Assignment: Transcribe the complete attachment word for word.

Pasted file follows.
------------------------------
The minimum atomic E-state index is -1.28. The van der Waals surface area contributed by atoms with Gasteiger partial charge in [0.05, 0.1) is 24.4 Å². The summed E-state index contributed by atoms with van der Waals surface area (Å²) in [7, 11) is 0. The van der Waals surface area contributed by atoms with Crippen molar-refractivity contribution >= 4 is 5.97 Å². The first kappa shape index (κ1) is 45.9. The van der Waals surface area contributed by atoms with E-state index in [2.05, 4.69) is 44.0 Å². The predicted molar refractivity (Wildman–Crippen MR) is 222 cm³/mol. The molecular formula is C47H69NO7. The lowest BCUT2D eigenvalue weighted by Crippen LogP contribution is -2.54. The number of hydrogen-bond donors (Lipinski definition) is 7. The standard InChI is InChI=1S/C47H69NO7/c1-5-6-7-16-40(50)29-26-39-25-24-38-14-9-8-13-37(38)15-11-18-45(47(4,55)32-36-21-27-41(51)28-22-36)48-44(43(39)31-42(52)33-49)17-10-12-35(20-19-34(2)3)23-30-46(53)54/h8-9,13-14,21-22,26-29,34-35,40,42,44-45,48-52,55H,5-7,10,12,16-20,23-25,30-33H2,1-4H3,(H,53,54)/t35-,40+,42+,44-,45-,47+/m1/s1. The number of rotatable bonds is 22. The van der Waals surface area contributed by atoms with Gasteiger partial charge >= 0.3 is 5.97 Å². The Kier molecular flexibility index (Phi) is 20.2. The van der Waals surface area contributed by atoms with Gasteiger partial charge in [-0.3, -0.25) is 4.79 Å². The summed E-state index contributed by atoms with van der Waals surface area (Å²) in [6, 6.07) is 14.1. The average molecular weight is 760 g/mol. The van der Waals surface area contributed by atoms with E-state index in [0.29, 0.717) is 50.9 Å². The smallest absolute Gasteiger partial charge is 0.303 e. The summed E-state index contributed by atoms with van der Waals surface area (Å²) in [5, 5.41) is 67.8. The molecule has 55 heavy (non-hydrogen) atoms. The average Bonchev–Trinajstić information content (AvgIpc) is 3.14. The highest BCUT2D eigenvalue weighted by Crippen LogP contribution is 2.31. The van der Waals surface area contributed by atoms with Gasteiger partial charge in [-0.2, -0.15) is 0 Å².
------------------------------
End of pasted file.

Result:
The minimum atomic E-state index is -1.28. The van der Waals surface area contributed by atoms with Gasteiger partial charge in [0.05, 0.1) is 24.4 Å². The summed E-state index contributed by atoms with van der Waals surface area (Å²) in [7, 11) is 0. The van der Waals surface area contributed by atoms with Crippen molar-refractivity contribution >= 4 is 5.97 Å². The first kappa shape index (κ1) is 45.9. The van der Waals surface area contributed by atoms with E-state index in [2.05, 4.69) is 44.0 Å². The predicted molar refractivity (Wildman–Crippen MR) is 222 cm³/mol. The molecular formula is C47H69NO7. The lowest BCUT2D eigenvalue weighted by Crippen LogP contribution is -2.54. The number of hydrogen-bond donors (Lipinski definition) is 7. The standard InChI is InChI=1S/C47H69NO7/c1-5-6-7-16-40(50)29-26-39-25-24-38-14-9-8-13-37(38)15-11-18-45(47(4,55)32-36-21-27-41(51)28-22-36)48-44(43(39)31-42(52)33-49)17-10-12-35(20-19-34(2)3)23-30-46(53)54/h8-9,13-14,21-22,26-29,34-35,40,42,44-45,48-52,55H,5-7,10,12,16-20,23-25,30-33H2,1-4H3,(H,53,54)/t35-,40+,42+,44-,45-,47+/m1/s1. The number of rotatable bonds is 22. The van der Waals surface area contributed by atoms with Gasteiger partial charge >= 0.3 is 5.97 Å². The Kier molecular flexibility index (Phi) is 20.2. The van der Waals surface area contributed by atoms with Gasteiger partial charge in [-0.3, -0.25) is 4.79 Å². The summed E-state index contributed by atoms with van der Waals surface area (Å²) in [6, 6.07) is 14.1. The average molecular weight is 760 g/mol. The van der Waals surface area contributed by atoms with E-state index in [0.29, 0.717) is 50.9 Å². The smallest absolute Gasteiger partial charge is 0.303 e. The summed E-state index contributed by atoms with van der Waals surface area (Å²) in [5, 5.41) is 67.8. The molecule has 55 heavy (non-hydrogen) atoms. The average Bonchev–Trinajstić information content (AvgIpc) is 3.14. The highest BCUT2D eigenvalue weighted by Crippen LogP contribution is 2.31. The van der Waals surface area contributed by atoms with Gasteiger partial charge in [-0.2, -0.15) is 0 Å².